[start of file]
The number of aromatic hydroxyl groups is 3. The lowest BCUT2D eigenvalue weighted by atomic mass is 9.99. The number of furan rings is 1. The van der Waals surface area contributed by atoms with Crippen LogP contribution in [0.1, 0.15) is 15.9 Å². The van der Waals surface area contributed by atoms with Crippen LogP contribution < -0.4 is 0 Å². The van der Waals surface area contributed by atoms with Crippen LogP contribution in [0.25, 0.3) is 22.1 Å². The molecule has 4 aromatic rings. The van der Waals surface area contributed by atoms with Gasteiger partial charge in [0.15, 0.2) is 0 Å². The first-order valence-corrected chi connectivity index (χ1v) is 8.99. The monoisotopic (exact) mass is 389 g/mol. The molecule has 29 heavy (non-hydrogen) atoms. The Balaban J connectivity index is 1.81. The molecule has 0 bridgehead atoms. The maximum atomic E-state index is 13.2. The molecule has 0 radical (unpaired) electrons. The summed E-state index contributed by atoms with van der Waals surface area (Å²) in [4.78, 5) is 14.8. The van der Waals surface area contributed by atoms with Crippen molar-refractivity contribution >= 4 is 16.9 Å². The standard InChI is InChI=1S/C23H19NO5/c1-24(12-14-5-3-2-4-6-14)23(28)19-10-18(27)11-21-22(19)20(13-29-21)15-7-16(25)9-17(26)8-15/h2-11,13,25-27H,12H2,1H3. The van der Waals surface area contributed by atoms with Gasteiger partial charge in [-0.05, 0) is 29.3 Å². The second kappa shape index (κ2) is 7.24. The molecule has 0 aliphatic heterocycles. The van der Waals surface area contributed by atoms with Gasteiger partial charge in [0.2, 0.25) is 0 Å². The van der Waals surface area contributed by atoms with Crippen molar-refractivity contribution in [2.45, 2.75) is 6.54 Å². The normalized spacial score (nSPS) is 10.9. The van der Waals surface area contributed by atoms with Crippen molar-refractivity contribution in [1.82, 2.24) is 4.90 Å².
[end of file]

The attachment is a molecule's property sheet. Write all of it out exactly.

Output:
The number of aromatic hydroxyl groups is 3. The lowest BCUT2D eigenvalue weighted by atomic mass is 9.99. The number of furan rings is 1. The van der Waals surface area contributed by atoms with Crippen LogP contribution in [0.1, 0.15) is 15.9 Å². The van der Waals surface area contributed by atoms with Crippen LogP contribution < -0.4 is 0 Å². The van der Waals surface area contributed by atoms with Crippen LogP contribution in [0.25, 0.3) is 22.1 Å². The molecule has 4 aromatic rings. The van der Waals surface area contributed by atoms with Gasteiger partial charge in [0.15, 0.2) is 0 Å². The first-order valence-corrected chi connectivity index (χ1v) is 8.99. The monoisotopic (exact) mass is 389 g/mol. The molecule has 29 heavy (non-hydrogen) atoms. The Balaban J connectivity index is 1.81. The molecule has 0 bridgehead atoms. The maximum atomic E-state index is 13.2. The molecule has 0 radical (unpaired) electrons. The summed E-state index contributed by atoms with van der Waals surface area (Å²) in [4.78, 5) is 14.8. The van der Waals surface area contributed by atoms with Crippen molar-refractivity contribution >= 4 is 16.9 Å². The standard InChI is InChI=1S/C23H19NO5/c1-24(12-14-5-3-2-4-6-14)23(28)19-10-18(27)11-21-22(19)20(13-29-21)15-7-16(25)9-17(26)8-15/h2-11,13,25-27H,12H2,1H3. The van der Waals surface area contributed by atoms with Gasteiger partial charge in [-0.05, 0) is 29.3 Å². The second kappa shape index (κ2) is 7.24. The molecule has 0 aliphatic heterocycles. The van der Waals surface area contributed by atoms with Gasteiger partial charge in [0.2, 0.25) is 0 Å². The van der Waals surface area contributed by atoms with Crippen molar-refractivity contribution in [2.45, 2.75) is 6.54 Å². The normalized spacial score (nSPS) is 10.9. The van der Waals surface area contributed by atoms with Crippen molar-refractivity contribution in [1.82, 2.24) is 4.90 Å².